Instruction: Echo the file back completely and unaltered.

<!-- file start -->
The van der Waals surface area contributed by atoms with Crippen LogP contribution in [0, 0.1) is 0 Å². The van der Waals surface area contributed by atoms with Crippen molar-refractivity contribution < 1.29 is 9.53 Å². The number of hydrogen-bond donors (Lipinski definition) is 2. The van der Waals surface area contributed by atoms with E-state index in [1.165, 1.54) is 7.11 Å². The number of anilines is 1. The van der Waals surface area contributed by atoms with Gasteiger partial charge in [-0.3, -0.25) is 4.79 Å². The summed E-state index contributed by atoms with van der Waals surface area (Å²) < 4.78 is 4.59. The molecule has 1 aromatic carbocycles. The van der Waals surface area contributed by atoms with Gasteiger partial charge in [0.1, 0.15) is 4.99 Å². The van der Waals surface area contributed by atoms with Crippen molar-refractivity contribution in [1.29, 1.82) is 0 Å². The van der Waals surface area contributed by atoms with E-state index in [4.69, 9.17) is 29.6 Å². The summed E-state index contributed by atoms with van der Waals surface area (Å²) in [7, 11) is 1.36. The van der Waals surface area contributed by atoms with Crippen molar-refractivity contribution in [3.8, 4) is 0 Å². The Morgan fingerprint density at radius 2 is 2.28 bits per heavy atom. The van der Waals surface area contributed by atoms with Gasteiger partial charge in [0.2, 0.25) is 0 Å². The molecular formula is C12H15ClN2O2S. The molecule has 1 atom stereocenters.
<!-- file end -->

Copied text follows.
The van der Waals surface area contributed by atoms with Crippen LogP contribution in [0, 0.1) is 0 Å². The van der Waals surface area contributed by atoms with Crippen molar-refractivity contribution < 1.29 is 9.53 Å². The number of hydrogen-bond donors (Lipinski definition) is 2. The van der Waals surface area contributed by atoms with E-state index in [1.165, 1.54) is 7.11 Å². The number of anilines is 1. The van der Waals surface area contributed by atoms with Gasteiger partial charge in [-0.3, -0.25) is 4.79 Å². The summed E-state index contributed by atoms with van der Waals surface area (Å²) < 4.78 is 4.59. The molecule has 1 aromatic carbocycles. The van der Waals surface area contributed by atoms with Gasteiger partial charge in [0.1, 0.15) is 4.99 Å². The van der Waals surface area contributed by atoms with Crippen molar-refractivity contribution in [1.29, 1.82) is 0 Å². The van der Waals surface area contributed by atoms with E-state index in [4.69, 9.17) is 29.6 Å². The summed E-state index contributed by atoms with van der Waals surface area (Å²) in [7, 11) is 1.36. The van der Waals surface area contributed by atoms with Crippen molar-refractivity contribution in [3.8, 4) is 0 Å². The Morgan fingerprint density at radius 2 is 2.28 bits per heavy atom. The van der Waals surface area contributed by atoms with Gasteiger partial charge in [0.2, 0.25) is 0 Å². The molecular formula is C12H15ClN2O2S. The molecule has 1 atom stereocenters.